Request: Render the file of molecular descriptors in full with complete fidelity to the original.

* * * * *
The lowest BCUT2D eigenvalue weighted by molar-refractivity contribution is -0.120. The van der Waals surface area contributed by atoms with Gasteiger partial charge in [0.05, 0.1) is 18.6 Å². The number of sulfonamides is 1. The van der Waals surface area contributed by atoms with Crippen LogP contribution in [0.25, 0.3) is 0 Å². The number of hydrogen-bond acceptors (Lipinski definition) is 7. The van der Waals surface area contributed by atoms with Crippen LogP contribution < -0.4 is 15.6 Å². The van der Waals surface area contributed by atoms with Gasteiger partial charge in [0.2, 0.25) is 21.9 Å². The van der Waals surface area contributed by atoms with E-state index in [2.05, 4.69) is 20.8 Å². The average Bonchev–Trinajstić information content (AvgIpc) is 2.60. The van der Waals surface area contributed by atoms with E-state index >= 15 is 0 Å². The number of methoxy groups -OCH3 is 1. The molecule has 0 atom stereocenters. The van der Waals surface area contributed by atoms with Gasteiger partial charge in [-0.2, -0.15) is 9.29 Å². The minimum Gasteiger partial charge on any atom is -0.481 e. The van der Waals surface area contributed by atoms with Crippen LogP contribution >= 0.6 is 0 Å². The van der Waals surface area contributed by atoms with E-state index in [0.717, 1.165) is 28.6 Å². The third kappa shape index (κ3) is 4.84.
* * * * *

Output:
The lowest BCUT2D eigenvalue weighted by molar-refractivity contribution is -0.120. The van der Waals surface area contributed by atoms with Gasteiger partial charge in [0.05, 0.1) is 18.6 Å². The number of sulfonamides is 1. The van der Waals surface area contributed by atoms with Crippen LogP contribution in [0.25, 0.3) is 0 Å². The number of hydrogen-bond acceptors (Lipinski definition) is 7. The van der Waals surface area contributed by atoms with Crippen LogP contribution < -0.4 is 15.6 Å². The van der Waals surface area contributed by atoms with Gasteiger partial charge in [0.2, 0.25) is 21.9 Å². The van der Waals surface area contributed by atoms with E-state index in [2.05, 4.69) is 20.8 Å². The average Bonchev–Trinajstić information content (AvgIpc) is 2.60. The van der Waals surface area contributed by atoms with E-state index >= 15 is 0 Å². The number of methoxy groups -OCH3 is 1. The molecule has 0 atom stereocenters. The van der Waals surface area contributed by atoms with Gasteiger partial charge in [-0.2, -0.15) is 9.29 Å². The minimum Gasteiger partial charge on any atom is -0.481 e. The van der Waals surface area contributed by atoms with Crippen LogP contribution >= 0.6 is 0 Å². The van der Waals surface area contributed by atoms with E-state index in [0.717, 1.165) is 28.6 Å². The third kappa shape index (κ3) is 4.84.